Synopses & Reviews
“When I come upon an animal’s tracks in the woods, I find myself moving back against the animal’s direction to trace where it started from,” Ted Levin writes in Backtracking: The Way of a Naturalist. He also traces his own development as a naturalist from his boyhood roots on suburban Long Island to his present life in northern New England. Along the way he introduces us to all sorts of wild creatures—from red-backed salamanders, cicadas, and rattlesnakes to manatees, coyotes, and bald eagles. Although he lives in northern New England, Ted sometimes travels far in his search for a variety of wildlife. The lure of Florida’s Everglades calls him every winter with its legions of tropical birds and animals. One fall he travels north to Canada’s Machais Seal Island to observe puffins and razorbill auks and is attacked by Arctic terns. Later he gets stranded on Bonaventure Island where he ends up sleeping on top of a colony of Leach’s storm petrels to be awakened by the birds’ nocturnal cooings. Ted Levin’s involvement is different than most outdoor naturalists’. He lives with wild creatures—at one time or another, a fisher, a short-tailed weasel, barred owls, milk snakes, and brown bats—as well as observes them in the wild. Often, the “wild” turns out to be an interstate highway, a crowded beach, or a parking lot. He shows us how accessible the natural world is, that we need look no further than our own backyards to find it.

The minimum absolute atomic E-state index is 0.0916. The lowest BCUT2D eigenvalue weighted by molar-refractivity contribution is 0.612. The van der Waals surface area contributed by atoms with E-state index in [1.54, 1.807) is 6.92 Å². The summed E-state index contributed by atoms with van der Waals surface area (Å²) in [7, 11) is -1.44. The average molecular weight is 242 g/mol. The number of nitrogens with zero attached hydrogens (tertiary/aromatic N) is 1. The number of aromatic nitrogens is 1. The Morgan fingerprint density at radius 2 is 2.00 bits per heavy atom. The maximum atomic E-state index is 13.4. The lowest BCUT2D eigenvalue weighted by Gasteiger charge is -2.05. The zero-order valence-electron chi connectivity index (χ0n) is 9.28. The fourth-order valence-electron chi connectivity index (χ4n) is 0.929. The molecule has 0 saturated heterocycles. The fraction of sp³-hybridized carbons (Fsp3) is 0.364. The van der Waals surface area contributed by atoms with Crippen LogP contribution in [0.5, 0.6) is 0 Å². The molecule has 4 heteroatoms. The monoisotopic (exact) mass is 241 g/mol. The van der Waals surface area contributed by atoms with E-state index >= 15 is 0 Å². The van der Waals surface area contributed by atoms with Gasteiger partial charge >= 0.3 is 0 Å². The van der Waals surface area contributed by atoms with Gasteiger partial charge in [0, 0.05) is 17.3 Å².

About the Author
A former Bronx Zoo zoologist and college professor, Ted Levin is the author of Blood Brook: A Naturalist's Home Ground and Liquid Land: A Journey Through the Everglades, which won the coveted Burroughs Medal in 2004. His writing has appeared in Sports illustrated, Audubon, National Wildlife, National Geographic Traveler, and Sierra, among many other publications, and one of his stories was included in Houghton Mifflin's Best American Sport Writing 2003. Levin has been a commentator for Vermont Public Radio since 1997. He lives in Thetford, Vermont.